In the Frame magazine section called The Challenge, we ask emerging designers to respond to a topical issue with a future-forward design concept. If you have a design idea for a product, service or interior, we want to hear from you. Your submission, should it be accepted, will be featured online in conjunction with the magazine issue.
For the upcoming Frame #119 Nov/Dec issue, we are focusing on the future of stress reduction. Your submission must include:
• a short description of approximately 250 words explaining your concept
• at least one high-resolution image of 1920 x 1080 px (additional images, as well as gif and video files, are also welcome)
Please address submissions to email@example.com before 1 October 2017.
The Challenge: Design to De-stress
High levels of stress, whether work-related or otherwise, are a rising phenomenon in professionals of increasingly younger age. Stress has an immediate and often devastating impact on our health and wellbeing: adversely impacting our sleeping and eating habits, and our personal relationships. The NCSDR (National Centre on Sleep Disorders Research) estimates that 100 million Americans will have a sleep problem or disorder by 2050.
As a result, more and more brands and designers are responding to this growing market need with products and services that reduce stress levels and improve physical and mental wellbeing. While comfort food, calming teas, sleep medication and dietary supplements have been around for centuries, new innovations are being developed every day by designers in the creative fields.
Current examples include Dreem by Fuseproject, a wearable device that monitors brain activity to improve sleep quality. In NYC, shared office space Primary focuses on creating a relaxing working environment to aid productivity, while more and more workspaces are offering mindfulness classes and group therapy sessions.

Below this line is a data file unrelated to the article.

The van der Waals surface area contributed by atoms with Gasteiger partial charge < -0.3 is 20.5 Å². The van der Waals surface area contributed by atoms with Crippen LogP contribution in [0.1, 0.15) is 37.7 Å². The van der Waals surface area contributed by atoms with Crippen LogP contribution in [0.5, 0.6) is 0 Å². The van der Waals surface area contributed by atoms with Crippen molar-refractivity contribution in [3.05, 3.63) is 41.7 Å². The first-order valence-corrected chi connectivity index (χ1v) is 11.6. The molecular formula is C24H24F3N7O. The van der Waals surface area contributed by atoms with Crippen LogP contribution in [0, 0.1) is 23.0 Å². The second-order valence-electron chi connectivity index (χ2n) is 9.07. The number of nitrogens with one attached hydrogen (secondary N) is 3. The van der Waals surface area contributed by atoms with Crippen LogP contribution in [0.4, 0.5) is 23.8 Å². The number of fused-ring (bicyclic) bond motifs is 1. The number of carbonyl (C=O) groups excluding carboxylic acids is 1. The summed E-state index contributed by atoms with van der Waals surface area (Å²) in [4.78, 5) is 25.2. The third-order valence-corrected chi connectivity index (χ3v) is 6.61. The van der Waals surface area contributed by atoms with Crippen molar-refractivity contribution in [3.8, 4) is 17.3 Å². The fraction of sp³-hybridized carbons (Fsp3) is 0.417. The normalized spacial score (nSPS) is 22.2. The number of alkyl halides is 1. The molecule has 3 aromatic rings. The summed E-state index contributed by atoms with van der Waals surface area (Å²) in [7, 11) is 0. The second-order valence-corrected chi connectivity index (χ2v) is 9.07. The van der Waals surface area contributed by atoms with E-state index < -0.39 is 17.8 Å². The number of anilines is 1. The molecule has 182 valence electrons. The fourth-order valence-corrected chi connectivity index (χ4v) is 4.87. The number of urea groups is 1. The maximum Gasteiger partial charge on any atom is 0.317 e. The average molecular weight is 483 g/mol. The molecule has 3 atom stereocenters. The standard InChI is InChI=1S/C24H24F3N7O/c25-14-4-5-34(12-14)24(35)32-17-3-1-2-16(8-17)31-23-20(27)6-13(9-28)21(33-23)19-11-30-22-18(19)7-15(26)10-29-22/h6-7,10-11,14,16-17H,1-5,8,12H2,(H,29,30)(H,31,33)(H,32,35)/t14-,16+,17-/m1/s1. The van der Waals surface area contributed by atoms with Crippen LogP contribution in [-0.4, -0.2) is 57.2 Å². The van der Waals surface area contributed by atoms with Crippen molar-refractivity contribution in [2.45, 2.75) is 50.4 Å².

Furthermore, a new publication has emerged in response to challenges in dealing with depression and anxiety – Satori magazine is dedicated to its readers’ mental wellbeing, tackling the stress of daily life with thought-provoking articles and inspiring visuals. And restaurants and bars around the world are asking patrons to surrender their phones and disconnect for an evening free from work emails or newsfeed distractions.
With these developments in mind, here’s our question to you. If you were commissioned to design a spatial concept, material, service, tool, or object that would redefine the future of stress reduction, what would it be?
If an idea has been sparked in your mind, start considering how the design would unfold. How would the product or service look? How would it function? What would it be made of?
We would like to see a visualization of your idea. Of course, we don’t expect you to deliver a finished product – it could be a sketch, a render, or even a collage, but a picture is worth a thousand words in communicating a concept. However, keep in mind that high-quality visualizations make your submission more likely to be considered.
Your submission, should it be accepted, will be featured online in conjunction with the magazine issue.
Please address submissions to firstname.lastname@example.org with the email subject Answering the Challenge. You may also contact us at that email address for more information.
The deadline for this Challenge is 1 October 2017.
So – do you accept the challenge?